GCSC Commissioners attend 2018 Munich Security Conference

 

Members of the Global Commission on the Stability of Cyberspace (GCSC) attended the 2018 Munich Security Conference, February 16-18. Commissioners participated in meetings and side events over the three-day conference, discussing prospects for cyber norms development and the importance of a multistakeholder approach.

Commissioners participated in the MSC-EWI Cyber Security Roundtable on Friday, “Mutually Assured Disruption – Deterrence in the Age of Cyber Geopolitics”, moderated by Bruce McConnell. Afterwards, Marietje Schaake moderated a panel with Brad Smith (Microsoft) and Alex Stamos (Facebook) on “Technology’s Impact on Democracy – Part II”. GCSC Chair Marina Kaljurand spoke at multiple events, including on a panel hosted by Facebook, “Hackers, Bots & Terrorists: How to Defend Societies from Cyber Aggression”, where she engaged with other prominent experts on ways to deal with cyber attacks that threaten the cohesion of our societies. Commissioner Jeff Moss and Director of the GCSC Initiative and Secretariat, Alexander Klimburg, participated in the Munich Cyber Security Conference and Tagesspiegel’s panel on Future Security talking about threats to Democracy.

The Commission, which was launched at last year’s Munich Security Conference, also held a panel discussion on Sunday, February 17 to present its recent work to further international progress in managing the cyber arms race, including the first proposed norm from the GCSC: the Call to Protect the Public Core of the Internet. This panel was moderated by GCSC Co-Chair and Former U.S. Secretary of Homeland Security Michael Chertoff, and included Commissioner Marietje Schaake (Member, European Parliament for the Dutch Democratic Party), John Frank from GCSC partner Microsoft and Alexander Klimburg and Bruce McConnell from the GCSC Secretariat.

 

GCSC Chair Marina Kaljurand’s editorial for the Munich Cyber Security Conference:

Dear Participants,

This conference takes place following a year of turmoil in international cybersecurity. 2017 was replete with cyber-related headlines, many of which spoke to different facets of an increasingly complex challenge. The WannaCry and NonPetya campaigns were at the forefront of a new wave of ransomware attacks that may have caused up to USD 5 billion of damage across the globe, significantly disrupting critical infrastructure in the process. The Internet of Things has helped fuel a marked rise in Distributed Denial of Service (DDoS) attacks to nearly double the level of 2016, and with a frightening number of botnets lying dormant waiting for an unknown purpose. Finally, incidents across elections in Europe and Africa show that the information warfare trend towards “hacking democracy” may not be a passing fad. While cyberspace flickers under this onslaught, intergovernmental attempts to find a workable interstate dialogue seem at an impasse. The failure of the UN-mandated governmental expert discussions and stalemates in other diplomatic fora show that governments alone will not be able to fix the problem.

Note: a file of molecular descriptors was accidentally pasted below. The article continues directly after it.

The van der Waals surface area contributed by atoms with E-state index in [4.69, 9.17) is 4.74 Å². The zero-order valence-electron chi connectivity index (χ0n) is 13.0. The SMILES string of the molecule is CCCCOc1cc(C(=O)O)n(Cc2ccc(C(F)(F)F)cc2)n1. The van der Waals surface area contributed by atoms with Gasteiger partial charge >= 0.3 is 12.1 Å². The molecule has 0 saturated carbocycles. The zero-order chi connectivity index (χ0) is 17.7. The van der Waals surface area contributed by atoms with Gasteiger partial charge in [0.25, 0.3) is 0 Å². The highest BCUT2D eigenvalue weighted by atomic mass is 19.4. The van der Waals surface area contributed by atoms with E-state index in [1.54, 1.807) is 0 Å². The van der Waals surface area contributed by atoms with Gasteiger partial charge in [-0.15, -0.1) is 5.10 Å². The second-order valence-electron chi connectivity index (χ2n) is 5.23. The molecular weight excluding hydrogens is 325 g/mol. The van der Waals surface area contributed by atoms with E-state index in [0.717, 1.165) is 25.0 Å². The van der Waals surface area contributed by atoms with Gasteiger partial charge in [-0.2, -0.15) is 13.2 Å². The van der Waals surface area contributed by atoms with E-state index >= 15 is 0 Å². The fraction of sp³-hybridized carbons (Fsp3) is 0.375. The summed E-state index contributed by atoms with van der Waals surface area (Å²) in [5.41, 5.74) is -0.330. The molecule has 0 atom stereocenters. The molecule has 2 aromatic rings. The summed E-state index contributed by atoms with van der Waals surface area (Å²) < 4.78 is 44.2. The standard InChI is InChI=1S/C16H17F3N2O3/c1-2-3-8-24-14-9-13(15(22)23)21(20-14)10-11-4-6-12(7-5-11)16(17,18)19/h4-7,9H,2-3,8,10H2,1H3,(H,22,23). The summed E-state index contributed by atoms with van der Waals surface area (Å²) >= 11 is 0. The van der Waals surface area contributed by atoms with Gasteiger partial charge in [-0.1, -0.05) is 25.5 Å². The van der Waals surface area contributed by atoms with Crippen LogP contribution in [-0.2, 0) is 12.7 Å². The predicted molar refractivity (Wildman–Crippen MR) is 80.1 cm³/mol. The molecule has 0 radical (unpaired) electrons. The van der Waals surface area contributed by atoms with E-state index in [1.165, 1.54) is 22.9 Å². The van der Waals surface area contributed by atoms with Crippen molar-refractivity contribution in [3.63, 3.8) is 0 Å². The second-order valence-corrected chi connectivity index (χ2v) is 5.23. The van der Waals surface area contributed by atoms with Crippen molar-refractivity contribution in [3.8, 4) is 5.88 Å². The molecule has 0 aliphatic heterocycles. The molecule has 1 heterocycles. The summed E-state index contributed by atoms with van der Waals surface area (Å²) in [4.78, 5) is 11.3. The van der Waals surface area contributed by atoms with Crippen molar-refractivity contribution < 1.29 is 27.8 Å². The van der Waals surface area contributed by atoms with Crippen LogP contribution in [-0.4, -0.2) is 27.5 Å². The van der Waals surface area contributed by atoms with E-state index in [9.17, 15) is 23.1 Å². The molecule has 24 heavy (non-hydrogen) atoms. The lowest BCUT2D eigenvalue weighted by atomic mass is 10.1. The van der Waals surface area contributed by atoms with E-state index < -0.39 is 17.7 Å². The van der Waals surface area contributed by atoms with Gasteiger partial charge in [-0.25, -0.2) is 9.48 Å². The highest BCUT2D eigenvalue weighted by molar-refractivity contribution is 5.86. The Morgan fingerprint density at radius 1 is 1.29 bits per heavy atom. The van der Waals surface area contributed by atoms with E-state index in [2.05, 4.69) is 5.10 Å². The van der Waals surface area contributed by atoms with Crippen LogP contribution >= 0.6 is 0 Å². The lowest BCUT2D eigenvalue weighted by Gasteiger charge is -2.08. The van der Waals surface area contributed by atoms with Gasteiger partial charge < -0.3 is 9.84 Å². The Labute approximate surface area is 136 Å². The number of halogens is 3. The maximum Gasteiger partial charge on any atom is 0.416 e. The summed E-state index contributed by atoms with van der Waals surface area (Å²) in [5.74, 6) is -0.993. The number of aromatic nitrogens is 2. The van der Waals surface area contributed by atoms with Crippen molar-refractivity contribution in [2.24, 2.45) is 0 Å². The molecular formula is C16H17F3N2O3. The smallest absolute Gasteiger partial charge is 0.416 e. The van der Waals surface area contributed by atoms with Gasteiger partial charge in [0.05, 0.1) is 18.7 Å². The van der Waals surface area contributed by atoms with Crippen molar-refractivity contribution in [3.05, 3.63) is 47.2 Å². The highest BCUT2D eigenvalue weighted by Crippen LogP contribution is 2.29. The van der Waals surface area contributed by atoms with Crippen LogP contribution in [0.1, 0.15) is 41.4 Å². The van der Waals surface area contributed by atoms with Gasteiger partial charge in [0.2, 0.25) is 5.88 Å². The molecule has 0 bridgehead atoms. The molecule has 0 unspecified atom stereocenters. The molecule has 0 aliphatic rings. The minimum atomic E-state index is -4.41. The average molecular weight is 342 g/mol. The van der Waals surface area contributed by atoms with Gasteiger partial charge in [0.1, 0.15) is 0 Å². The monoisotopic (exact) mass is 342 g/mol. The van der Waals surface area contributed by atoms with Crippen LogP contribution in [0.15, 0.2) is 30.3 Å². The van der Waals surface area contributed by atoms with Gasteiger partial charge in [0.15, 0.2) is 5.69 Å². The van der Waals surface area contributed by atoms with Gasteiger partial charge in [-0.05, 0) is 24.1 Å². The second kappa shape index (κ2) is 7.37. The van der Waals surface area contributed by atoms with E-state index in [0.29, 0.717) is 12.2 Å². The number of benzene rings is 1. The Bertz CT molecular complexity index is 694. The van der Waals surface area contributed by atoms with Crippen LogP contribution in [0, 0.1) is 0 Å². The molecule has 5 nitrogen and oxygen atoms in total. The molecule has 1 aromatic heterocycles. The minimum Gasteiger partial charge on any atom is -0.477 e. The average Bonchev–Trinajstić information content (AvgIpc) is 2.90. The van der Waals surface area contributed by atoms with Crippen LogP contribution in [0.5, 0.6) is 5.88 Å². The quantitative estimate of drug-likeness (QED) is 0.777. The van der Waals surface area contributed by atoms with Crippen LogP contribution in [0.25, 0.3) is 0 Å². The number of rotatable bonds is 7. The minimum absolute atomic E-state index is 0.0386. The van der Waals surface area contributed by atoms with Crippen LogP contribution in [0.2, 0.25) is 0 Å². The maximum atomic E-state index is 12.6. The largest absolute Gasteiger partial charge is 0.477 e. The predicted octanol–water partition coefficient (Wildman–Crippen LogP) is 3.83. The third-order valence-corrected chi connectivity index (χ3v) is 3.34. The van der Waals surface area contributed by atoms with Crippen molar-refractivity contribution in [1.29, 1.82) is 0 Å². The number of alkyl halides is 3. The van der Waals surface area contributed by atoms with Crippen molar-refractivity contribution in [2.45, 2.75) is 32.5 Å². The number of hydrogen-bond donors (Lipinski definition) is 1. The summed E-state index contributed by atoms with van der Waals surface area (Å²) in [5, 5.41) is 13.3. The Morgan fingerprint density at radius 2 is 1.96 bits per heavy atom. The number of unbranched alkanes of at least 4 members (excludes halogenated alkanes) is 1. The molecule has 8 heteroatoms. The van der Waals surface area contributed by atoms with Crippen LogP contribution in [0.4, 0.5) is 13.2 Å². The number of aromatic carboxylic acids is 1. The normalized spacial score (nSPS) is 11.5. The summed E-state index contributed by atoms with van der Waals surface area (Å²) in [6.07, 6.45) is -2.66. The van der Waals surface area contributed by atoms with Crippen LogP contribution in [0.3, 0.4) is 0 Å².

Despite states’ traditional dominance over all questions related to international peace and security, its role within the overall cyberspace ecosystem is limited. After all, the Internet is governed by a complex ecosystem of stakeholders, each with its own set of standards, norms, rules and processes. Governments alone cannot decide on all aspects of cyberspace – a space in which civil society writes much of the key code and the private sector owns nearly all the digital and physical assets. Given this complex landscape, it is unlikely there can be a singularly encompassing legal solution that is both enforceable and inclusive. Instead, developing norms of behaviour acceptable to all relevant stakeholders is essential. The norm development principle was initiated in previous years by the now-defunct UN initiative, and included such noteworthy examples such as the prohibition of attacking critical infrastructures in peacetime, or interfering with the work of computer emergency response teams. This work must continue.

The Global Commission on the Stability of Cyberspace was launched at last year’s Munich Security Conference to help develop norms and policy initiatives related to international stability and security of cyberspace. It does this by connecting these traditional state-led dialogues with those of the Internet communities. We are a multistakeholder initiative that brings together noted individuals from diverse cyberspace backgrounds and from every region of the globe to help both inform and advance the international cybersecurity debate in both public and private sector fora. Recently, in New Delhi, we released our Call to Protect the Public Core of the Internet – an appeal for a new norm to apply to both state and non-state actors to refrain from activity that intentionally and substantially damages the general availability or integrity of the Internet itself.

Just like our work, this conference has embraced the multistakeholder reality that underpins the Internet. The Internet continues to grow, with new technologies such as artificial intelligence and quantum computing and encryption promising to yet again transform this unique human-made domain. These exciting developments will add yet more questions to those we have yet not fully addressed. I look forward to exploring some of the answers with you here.

Marina Kaljurand
Chair of the Global Commission on the Stability of Cyberspace